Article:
One year ago, Alfonso del Rio was 110 kilograms and on the path to diabetes. He couldn’t climb a flight of stairs without leaning on the handrail, exhausted and gasping for breath.

Confronted with worrying health assessment results, he was spurred into action. The 55-year-old lawyer swapped chips for fruit, steak for fish and began walking 10,000 steps a day.

“I made changes and lost 30 kilograms,” the Clayton Utz partner said. “I now ‘swim’ in my old clothes, I can’t wear them and I can sustain greater levels of intense concentration. I’ve lengthened my life.”

Mr del Rio’s transformation, as well as his ability to maintain a healthy lifestyle, reflects the results of a new study that shows the legal sector has the healthiest executives in Australia, followed by the banking and consulting sectors.

Lawyer Alfonso del Rio's headshots, before and after he lost 30 kilograms during a 12-month period. Photo: Keith Friendship

Lawyer Alfonso del Rio’s headshots, before and after he lost 30 kilograms during a 12-month period. Photo: Keith Friendship

An analysis of 30,000 health assessments of senior employees at 500 organisations by Executive Health Solutions found white-collar sectors fared best overall, while blue-collar industries – specifically “transport, postal and warehousing” and “agriculture, forestry and fishing” – ranked low.

The study ranked 20 industries based on physical, mental, psychological and medical scores, which took into account blood pressure, fitness, alcohol consumption and body mass index (BMI).

It said it was known blue-collar workers were generally less healthy, and with promotion through the ranks into management positions being more common, there was a greater risk of poor habits being carried through to the executive level.

Blue-collar executives typically had higher-risk scores for cardiovascular disease and diabetes, but some industries bucked the trend. The mining industry ranked second in psychological health.

“From the blue-collar perspective, it’s important to continue to invest in health from a culture point of view, whether hours worked or supportive environments,” said John Hall, chief executive of Executive Health Solutions.

“A healthy CEO doesn’t mean everyone in the company is healthy, but a CEO who values health will be more likely to have an environment conducive to good health, from stand-up meetings to better food in canteens.”

When it came to physical health, the “professional services and consulting” sector came out on top, while “agriculture, forestry and fishing” was at the bottom.

Those in professional services had an average BMI of 26.8, with fewer than one in five participants classified as obese.

Executives in agriculture, forestry and fishing, had an average BMI of 28.25, and were more likely to be classified obese. A “normal” range is between 18.5 and 24.99.

The report said executives at law firms were among the fittest, with only 7 per cent getting a below average or poor fitness rating.

In regards to medical health, which considered cholesterol, blood glucose and blood pressure test results, the legal, financial services and banking sectors were at the top.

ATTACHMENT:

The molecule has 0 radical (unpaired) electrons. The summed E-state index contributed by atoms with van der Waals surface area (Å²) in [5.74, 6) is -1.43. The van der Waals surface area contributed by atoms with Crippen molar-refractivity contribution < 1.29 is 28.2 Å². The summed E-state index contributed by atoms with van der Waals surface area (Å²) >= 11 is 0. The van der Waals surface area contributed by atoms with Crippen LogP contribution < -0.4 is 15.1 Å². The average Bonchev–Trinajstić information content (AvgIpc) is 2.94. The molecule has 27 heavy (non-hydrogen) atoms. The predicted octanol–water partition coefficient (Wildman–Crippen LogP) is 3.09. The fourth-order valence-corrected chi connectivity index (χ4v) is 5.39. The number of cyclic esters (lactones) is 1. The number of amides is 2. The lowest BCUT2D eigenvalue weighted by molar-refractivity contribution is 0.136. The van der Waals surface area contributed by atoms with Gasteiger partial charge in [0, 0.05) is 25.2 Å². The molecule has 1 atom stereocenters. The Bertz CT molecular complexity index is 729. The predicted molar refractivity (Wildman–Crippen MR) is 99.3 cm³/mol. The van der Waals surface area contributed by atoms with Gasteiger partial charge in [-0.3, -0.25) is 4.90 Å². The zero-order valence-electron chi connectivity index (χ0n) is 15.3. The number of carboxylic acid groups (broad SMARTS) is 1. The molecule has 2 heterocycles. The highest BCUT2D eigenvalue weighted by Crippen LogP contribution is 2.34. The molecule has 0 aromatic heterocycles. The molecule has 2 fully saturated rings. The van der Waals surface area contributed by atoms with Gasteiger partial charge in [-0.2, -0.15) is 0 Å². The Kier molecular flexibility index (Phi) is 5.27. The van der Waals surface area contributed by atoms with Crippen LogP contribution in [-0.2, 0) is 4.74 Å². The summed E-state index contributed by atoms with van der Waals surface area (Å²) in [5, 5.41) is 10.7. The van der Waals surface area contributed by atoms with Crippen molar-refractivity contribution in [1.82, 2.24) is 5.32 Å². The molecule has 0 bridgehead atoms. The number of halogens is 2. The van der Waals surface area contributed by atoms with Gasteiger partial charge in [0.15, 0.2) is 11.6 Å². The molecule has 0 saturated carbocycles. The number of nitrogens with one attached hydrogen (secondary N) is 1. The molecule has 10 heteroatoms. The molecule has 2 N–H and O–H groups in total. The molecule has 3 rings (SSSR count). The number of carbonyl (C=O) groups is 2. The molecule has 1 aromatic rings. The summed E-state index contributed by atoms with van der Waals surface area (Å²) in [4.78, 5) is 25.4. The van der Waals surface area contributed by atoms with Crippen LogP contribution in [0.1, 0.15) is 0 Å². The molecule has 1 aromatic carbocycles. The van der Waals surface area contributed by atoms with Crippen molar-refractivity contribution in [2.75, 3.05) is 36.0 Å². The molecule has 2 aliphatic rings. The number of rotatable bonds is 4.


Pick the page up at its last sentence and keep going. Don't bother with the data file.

The data showed the public sector performed poorly in both physical and medical sub-indices, with federal public sector executives ranking 15th in medical health and their state counterparts ranking 17th in physical health.

“Both industries were particularly affected by poor fitness levels coupled with elevated waist measurements resulting in lower than expected rankings for blood pressure and cholesterol,” the report said.

“This suggests the public sector may be falling between the blue and white-collar divide and would benefit from focusing on movement/activity and optimal nutrition.”

On mental health, “small business and individuals” category ranked last.

Dr John Lang from the Health and Productivity Institute of Australia urged small business owners to not view time spent with family and exercising as a “cost in time”.

“They wear personal responsibility and their pay can be halved in tough times, so it’s more stressful for them and they may work after hours,” he said.

“But they’re junk hours that will compromise physical and psychological health and lower productivity, so it’s actually counterproductive.”

While the legal sector performed well overall, it dropped to 12th when it came to mental health. The mining industry ranked second-best.

Healthy Executives
Industries have been ranked based on the health (medical, physical, psychological and lifestyle) of senior employees at management level and higher.

In his Canberra office, Mr del Rio said mental health issues were a “scourge” on his industry, but that firms were working to provide greater support and investing in resilience training.

“We like to win, it’s what being successful in our profession is about, and scoring a victory means there’s a winner and a loser, and so inherently there’s a cultural issue we experience that has an enormous, draining impact,” he said.

“If you’ve got a couple of things that don’t fall your way, that dark cloud can descend upon you and it’s hard to get away.”

Pauline Wright, president of the NSW Law Society, said lawyers tried to put their clients, with all their problems, first, and found it hard to switch off from work, especially with time pressures.

“We’ve researched this and our journal has done articles on stress, but a lot of it is anecdotal and we are keen to investigate further,” she said.

“We have a special webpage with Lifeline for Lawyers information and a confidential 24-hour telephone crisis support service. There is help available.”

This piece was first seen on ‘The Sydney Morning Herald’ 24 October 2017.


About Author

MHAA Staff

(0) Readers Comments

Leave a Reply

Your email address will not be published. Required fields are marked *

This site uses Akismet to reduce spam. Learn how your comment data is processed.